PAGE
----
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Wednesday, May 21, 2014

Wohlman Feeling More Comfortable in the Ring

Zachary Wohlman defeated Eddie Cordova by unanimous decision last Saturday at the Forum. Wohlman told The Jewish Boxing Blog that his victory was "a good win mentally," although he recognizes he has things to work on in the ring. The fight was the first match in a big time venue since his November 2012 loss to Alonso Loeza at the Staples Center, a fact that made Wohlman admittedly nervous.

Interestingly, Wohlman-Cordova was scheduled as a swing bout, meaning that the fighters did not know at what time they would be in the ring until the last moment. But Wohlman explained that the bout took place over an hour earlier than he expected. "My hands weren't even wrapped when they told me it was time."

The scheduling miscommunication actually aided Wohlman, because he was nervous heading into the fight due to the legacy of the Forum. Since the fight time was earlier than he had thought, Wohlman didn't have a chance to be extra nervous in the moments before he strolled to the ring.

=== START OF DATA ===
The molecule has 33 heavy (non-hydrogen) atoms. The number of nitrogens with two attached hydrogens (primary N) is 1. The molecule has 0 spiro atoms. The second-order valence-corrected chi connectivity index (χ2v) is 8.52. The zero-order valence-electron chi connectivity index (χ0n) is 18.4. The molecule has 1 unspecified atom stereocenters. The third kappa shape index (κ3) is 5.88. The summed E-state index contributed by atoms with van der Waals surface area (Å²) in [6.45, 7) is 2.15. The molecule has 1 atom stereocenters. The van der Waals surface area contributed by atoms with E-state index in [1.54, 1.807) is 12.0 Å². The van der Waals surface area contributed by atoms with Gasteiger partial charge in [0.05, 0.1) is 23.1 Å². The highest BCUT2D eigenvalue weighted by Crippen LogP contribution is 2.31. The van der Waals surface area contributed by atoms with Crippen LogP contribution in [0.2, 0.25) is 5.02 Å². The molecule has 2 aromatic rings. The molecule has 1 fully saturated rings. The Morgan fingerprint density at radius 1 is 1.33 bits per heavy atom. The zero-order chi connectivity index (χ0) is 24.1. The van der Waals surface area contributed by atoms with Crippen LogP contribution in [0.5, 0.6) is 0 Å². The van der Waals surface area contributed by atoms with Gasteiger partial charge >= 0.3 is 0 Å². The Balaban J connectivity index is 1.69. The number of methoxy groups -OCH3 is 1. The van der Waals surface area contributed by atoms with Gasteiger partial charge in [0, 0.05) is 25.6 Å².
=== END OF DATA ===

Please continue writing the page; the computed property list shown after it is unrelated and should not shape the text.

The win not only allowed Zac to move past being starstruck by big venues, but he felt more comfortable in the ring than before. He talked about working on sitting down on his punches more, but acknowledged that he likes his current box and move style. He said tongue in cheek, "It's called boxing, not stand there and get punched in the face."

With regards to his perceived lack of power, Wohlman discussed his admiration for the legendary Jewish boxer Benny Leonard. Zac noted, "They never talk about how much power he had; they talk about how smart he was." Wohlman also expressed his respect for the recently retired former champion, Yuri Foreman, "Personally, I love his style."

Wohlman plans to get back into the gym tomorrow. He feels rededicated to boxing after a recent visit to Israel and a moving tour of Yad Vashem. Wohlman explained that the trip had a profound impact on him. "When I got my tattoo (of the Star of David on his torso), I was 21 years old and I thought it was a religious thing. But seeing all of those flags at Yad Vashem, I realized it's bigger than that. I have the flag of a whole country on me. I feel the responsibility that comes with it."

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